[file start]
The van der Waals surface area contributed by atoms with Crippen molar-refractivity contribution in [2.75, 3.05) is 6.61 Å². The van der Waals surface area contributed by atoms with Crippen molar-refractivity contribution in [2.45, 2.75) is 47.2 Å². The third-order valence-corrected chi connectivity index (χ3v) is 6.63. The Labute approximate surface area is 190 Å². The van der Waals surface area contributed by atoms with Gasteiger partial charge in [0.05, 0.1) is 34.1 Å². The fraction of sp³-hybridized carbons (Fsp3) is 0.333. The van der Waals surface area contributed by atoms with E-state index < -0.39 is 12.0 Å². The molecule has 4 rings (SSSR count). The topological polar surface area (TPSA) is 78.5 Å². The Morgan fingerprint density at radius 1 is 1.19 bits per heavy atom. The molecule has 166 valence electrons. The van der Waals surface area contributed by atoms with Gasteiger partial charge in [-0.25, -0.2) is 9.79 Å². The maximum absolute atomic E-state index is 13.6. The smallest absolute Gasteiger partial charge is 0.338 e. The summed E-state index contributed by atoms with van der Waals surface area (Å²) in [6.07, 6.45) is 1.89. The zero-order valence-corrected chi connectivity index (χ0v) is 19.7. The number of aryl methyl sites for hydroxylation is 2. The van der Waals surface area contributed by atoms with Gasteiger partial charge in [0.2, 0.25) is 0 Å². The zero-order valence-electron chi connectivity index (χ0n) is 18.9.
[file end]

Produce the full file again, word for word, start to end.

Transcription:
The van der Waals surface area contributed by atoms with Crippen molar-refractivity contribution in [2.75, 3.05) is 6.61 Å². The van der Waals surface area contributed by atoms with Crippen molar-refractivity contribution in [2.45, 2.75) is 47.2 Å². The third-order valence-corrected chi connectivity index (χ3v) is 6.63. The Labute approximate surface area is 190 Å². The van der Waals surface area contributed by atoms with Gasteiger partial charge in [0.05, 0.1) is 34.1 Å². The fraction of sp³-hybridized carbons (Fsp3) is 0.333. The van der Waals surface area contributed by atoms with E-state index < -0.39 is 12.0 Å². The molecule has 4 rings (SSSR count). The topological polar surface area (TPSA) is 78.5 Å². The Morgan fingerprint density at radius 1 is 1.19 bits per heavy atom. The molecule has 166 valence electrons. The van der Waals surface area contributed by atoms with Gasteiger partial charge in [-0.25, -0.2) is 9.79 Å². The maximum absolute atomic E-state index is 13.6. The smallest absolute Gasteiger partial charge is 0.338 e. The summed E-state index contributed by atoms with van der Waals surface area (Å²) in [6.07, 6.45) is 1.89. The zero-order valence-corrected chi connectivity index (χ0v) is 19.7. The number of aryl methyl sites for hydroxylation is 2. The van der Waals surface area contributed by atoms with Gasteiger partial charge in [0.2, 0.25) is 0 Å². The zero-order valence-electron chi connectivity index (χ0n) is 18.9.